Currie said he knows of no one willing to predict how the bishops will vote -- whether they will adopt, reject, amend or, as many academics hope, table the document. The Vatican, which gets the final say on any norms the bishops pass, rejected a pastoral, non-juridical approach overwhelmingly approved by U.S. bishops in 1996.

Two Catholic theology societies and the Association of Catholic Colleges and Universities have written the bishops urging them to table the document and extend opportunities for further discussions. Commonweal published in its Nov. 5 issue an open letter from officials and professors at the University of Dayton. The letter stressed that furthering Catholic identity, an effort already well underway at many schools, depends on relationships rather than rules -- relationships that would be “damaged by an overly juridical approach.”

In a letter to U.S. bishops, Monika K. Hellwig, executive director of the Association of Catholic Colleges and Universities, asked bishops to table the proposed norms or, failing that, “to vote against adoption.” She enclosed talking points for discussion, including one that read: “We are aware that some of our member colleges have expressed the opinion that they could work with this draft given their present particular situation.” However, “the overwhelming majority” finds some of the requirements “problematic” and “fears lawsuits, loss of federal and/or state financial aid and other problems.”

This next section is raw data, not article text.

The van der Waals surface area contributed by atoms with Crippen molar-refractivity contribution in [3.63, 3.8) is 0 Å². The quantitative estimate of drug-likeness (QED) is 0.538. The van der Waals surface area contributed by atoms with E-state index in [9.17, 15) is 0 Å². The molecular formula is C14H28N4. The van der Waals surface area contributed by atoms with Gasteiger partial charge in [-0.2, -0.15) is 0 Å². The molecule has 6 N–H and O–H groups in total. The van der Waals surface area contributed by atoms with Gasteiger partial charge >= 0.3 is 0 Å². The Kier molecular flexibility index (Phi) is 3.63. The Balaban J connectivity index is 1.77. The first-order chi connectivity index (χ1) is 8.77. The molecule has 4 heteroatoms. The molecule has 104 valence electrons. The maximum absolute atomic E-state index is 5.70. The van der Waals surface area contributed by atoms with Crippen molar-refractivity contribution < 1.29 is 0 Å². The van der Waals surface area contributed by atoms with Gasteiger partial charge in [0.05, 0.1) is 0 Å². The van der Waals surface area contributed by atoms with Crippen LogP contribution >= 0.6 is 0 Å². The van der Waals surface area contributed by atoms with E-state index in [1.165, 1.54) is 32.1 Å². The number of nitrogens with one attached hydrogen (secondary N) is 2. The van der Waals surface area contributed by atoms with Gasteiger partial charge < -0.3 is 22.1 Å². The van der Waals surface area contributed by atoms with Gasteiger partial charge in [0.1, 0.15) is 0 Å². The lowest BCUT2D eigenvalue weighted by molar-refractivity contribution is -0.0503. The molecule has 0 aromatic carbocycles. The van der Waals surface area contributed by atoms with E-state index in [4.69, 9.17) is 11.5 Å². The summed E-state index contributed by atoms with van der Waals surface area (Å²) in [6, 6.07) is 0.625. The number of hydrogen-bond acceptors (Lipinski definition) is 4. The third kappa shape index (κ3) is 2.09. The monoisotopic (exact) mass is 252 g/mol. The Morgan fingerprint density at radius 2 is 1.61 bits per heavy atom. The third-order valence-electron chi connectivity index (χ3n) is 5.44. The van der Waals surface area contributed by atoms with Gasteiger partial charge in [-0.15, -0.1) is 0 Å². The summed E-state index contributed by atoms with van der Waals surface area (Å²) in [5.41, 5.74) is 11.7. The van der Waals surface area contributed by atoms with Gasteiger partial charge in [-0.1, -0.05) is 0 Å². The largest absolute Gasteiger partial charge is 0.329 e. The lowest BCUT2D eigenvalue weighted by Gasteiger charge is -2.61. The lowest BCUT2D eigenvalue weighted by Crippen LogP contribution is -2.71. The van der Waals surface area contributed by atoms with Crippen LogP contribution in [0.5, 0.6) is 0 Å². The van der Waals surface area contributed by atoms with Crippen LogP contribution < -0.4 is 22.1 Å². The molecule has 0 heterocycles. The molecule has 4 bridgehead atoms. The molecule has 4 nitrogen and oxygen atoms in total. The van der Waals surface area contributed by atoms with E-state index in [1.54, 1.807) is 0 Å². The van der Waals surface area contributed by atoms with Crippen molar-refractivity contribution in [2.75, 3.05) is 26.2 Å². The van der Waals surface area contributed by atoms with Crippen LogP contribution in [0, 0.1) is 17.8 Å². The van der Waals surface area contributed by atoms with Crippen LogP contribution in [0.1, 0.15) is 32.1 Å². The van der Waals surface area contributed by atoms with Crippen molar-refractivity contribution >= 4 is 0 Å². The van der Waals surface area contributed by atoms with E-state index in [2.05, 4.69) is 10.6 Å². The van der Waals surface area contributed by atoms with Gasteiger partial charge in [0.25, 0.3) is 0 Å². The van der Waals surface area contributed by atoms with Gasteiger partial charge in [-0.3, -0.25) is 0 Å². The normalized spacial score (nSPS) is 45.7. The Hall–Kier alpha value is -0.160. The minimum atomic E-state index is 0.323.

Officers and board members of the Catholic Theological Society of America wrote to Bishop Joseph A. Fiorenza, president of the National Conference of Catholic Bishops, on Oct. 20, presenting objections to the present draft. Copies were sent to all U.S. bishops and college and university presidents.

Among objections, the society said the document fails to set out specific criteria for applying for, receiving, being denied or losing a mandatum, and does not provide “effective norms” for resolving disputes. More fundamentally, the letter objects to “juridicizing” the role of theologians at all.

“The challenge we now face is to affirm and nurture the authentic ecclesial communion we all share in ways that serve best the mission of the whole church,” the theologians wrote.

The College Theology Society’s board wrote college and university presidents expressing support of those points.